November 17, 2021

October U.S. Retail Sales Data Make the Market Deadlock?

 U.S. retail sales increased more than expected in October. This carries an indication that there is a possibility that Americans are starting shopping for their holidays earlier due to a shortage of supplies amid a growing pandemic contagion.

Retail sales jumped 1.7% last month based on a report released by the Commerce Department on Tuesday. Data for September has been revised higher which carries an indication that retail sales increased 0.8% instead of 0.7% as previously reported. Sales have now increased for three consecutive months.

The October reading also beat economists' forecasts that they are targeting retail sales to increase by 1.4%.

Motor vehicle unit sales increased in October for the first time in six months. Vehicle supply constraints such as the global semiconductor shortage have driven up the price of motor vehicles.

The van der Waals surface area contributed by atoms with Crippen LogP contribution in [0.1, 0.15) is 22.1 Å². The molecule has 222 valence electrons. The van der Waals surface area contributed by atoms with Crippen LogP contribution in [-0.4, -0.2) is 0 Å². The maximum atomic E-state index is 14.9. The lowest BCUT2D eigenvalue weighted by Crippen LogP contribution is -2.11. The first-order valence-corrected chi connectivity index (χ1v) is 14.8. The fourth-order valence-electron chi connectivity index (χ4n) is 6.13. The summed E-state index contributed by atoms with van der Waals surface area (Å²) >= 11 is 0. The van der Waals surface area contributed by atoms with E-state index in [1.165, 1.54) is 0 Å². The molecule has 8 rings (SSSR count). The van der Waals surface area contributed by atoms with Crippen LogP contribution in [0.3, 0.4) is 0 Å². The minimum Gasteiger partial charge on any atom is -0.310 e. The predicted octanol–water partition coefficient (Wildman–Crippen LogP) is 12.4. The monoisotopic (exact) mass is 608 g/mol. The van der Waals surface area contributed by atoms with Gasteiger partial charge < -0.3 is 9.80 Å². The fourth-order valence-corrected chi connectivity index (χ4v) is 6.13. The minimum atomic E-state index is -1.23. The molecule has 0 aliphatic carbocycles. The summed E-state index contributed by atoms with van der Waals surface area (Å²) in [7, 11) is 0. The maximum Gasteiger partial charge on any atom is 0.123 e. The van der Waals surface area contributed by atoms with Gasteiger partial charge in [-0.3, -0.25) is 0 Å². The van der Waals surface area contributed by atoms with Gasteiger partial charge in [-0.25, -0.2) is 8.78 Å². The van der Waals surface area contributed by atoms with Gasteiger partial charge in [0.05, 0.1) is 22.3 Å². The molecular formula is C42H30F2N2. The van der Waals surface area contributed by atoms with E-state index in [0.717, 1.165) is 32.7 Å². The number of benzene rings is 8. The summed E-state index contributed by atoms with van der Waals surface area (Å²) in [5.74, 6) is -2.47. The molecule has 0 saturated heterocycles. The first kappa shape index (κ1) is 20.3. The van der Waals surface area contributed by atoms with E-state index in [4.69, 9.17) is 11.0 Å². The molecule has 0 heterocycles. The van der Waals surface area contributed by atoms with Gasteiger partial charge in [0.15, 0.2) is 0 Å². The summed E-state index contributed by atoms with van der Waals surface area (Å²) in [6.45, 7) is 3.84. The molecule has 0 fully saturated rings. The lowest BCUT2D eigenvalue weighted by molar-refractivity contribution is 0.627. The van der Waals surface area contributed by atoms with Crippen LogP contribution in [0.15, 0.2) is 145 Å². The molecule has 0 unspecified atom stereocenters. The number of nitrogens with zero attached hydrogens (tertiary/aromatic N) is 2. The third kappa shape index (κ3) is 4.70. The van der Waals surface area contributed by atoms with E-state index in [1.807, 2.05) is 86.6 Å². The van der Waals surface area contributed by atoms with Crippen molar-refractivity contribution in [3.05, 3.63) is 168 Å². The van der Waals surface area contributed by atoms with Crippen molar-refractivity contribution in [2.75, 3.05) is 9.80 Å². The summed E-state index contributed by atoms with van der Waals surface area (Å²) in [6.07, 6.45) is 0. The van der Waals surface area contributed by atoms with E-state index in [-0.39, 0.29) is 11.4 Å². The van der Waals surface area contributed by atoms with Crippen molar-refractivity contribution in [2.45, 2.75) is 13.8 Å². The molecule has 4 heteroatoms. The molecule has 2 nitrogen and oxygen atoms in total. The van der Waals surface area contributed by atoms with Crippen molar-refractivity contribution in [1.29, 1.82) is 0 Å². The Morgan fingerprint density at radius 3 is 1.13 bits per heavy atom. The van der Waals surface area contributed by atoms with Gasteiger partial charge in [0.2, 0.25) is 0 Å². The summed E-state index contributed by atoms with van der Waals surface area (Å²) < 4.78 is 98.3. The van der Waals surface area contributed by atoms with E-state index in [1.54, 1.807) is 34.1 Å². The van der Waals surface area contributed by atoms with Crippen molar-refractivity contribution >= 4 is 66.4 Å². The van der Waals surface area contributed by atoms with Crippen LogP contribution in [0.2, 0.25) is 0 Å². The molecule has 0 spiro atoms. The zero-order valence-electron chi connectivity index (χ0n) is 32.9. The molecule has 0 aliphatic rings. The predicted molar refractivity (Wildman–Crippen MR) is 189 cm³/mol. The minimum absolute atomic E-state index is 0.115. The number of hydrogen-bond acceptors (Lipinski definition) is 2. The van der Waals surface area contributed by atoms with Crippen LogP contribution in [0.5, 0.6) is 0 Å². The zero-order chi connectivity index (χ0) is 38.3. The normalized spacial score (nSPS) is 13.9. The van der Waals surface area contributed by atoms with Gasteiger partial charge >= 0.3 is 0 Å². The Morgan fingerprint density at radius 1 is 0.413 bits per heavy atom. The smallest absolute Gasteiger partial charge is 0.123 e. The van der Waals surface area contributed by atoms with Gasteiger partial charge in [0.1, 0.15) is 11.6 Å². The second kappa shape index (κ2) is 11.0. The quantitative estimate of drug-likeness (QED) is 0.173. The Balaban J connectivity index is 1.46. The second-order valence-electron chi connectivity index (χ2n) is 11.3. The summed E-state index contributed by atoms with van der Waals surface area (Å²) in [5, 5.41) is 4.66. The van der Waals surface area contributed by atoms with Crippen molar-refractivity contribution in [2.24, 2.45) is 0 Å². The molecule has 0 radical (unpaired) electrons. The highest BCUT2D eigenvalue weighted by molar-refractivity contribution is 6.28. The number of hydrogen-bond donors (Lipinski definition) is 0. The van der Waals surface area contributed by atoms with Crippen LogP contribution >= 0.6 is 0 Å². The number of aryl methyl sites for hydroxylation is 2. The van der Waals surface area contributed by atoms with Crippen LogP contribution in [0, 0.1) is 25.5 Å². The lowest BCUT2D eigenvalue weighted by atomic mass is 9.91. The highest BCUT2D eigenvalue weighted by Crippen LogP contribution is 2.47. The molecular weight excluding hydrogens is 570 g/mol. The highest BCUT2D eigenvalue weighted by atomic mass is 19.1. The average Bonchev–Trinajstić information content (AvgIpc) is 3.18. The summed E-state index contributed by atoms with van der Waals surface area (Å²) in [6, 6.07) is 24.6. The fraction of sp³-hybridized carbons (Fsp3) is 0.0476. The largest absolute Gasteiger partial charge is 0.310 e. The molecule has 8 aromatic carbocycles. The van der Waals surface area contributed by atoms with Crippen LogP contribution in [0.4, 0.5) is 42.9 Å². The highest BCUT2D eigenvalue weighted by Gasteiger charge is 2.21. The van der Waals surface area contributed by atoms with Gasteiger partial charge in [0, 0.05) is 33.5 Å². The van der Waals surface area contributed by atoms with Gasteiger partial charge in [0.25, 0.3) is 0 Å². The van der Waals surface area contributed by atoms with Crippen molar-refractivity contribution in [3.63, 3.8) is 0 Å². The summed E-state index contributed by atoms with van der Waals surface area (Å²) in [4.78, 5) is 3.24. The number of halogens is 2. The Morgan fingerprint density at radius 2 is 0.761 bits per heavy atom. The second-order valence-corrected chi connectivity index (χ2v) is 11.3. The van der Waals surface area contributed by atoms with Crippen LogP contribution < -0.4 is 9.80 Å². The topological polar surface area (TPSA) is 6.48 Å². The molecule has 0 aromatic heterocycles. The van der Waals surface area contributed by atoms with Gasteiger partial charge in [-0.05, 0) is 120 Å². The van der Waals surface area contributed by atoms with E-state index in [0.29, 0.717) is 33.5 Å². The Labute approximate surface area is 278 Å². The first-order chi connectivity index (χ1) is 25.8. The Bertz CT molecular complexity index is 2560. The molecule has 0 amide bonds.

The two-year outbreak of the Covid-19 pandemic also hampered labor force growth and even led to a major decline. This has indirectly slowed down the delivery of raw materials.

Excluding cars, petrol, building materials and food services, retail sales rose 1.6% last month after rising 0.5% in September. Even when adjusted for inflation readings, retail sales increased strongly for the last month, bringing the growth rate in consumer spending above the annual rate of 1.6% recorded in the third quarter.

The US dollar index, which measures the major currency against the US dollar, increased by 0.32% to a trading level of 95.707.

The market is currently considering assessing economic developments and the impact on inflation.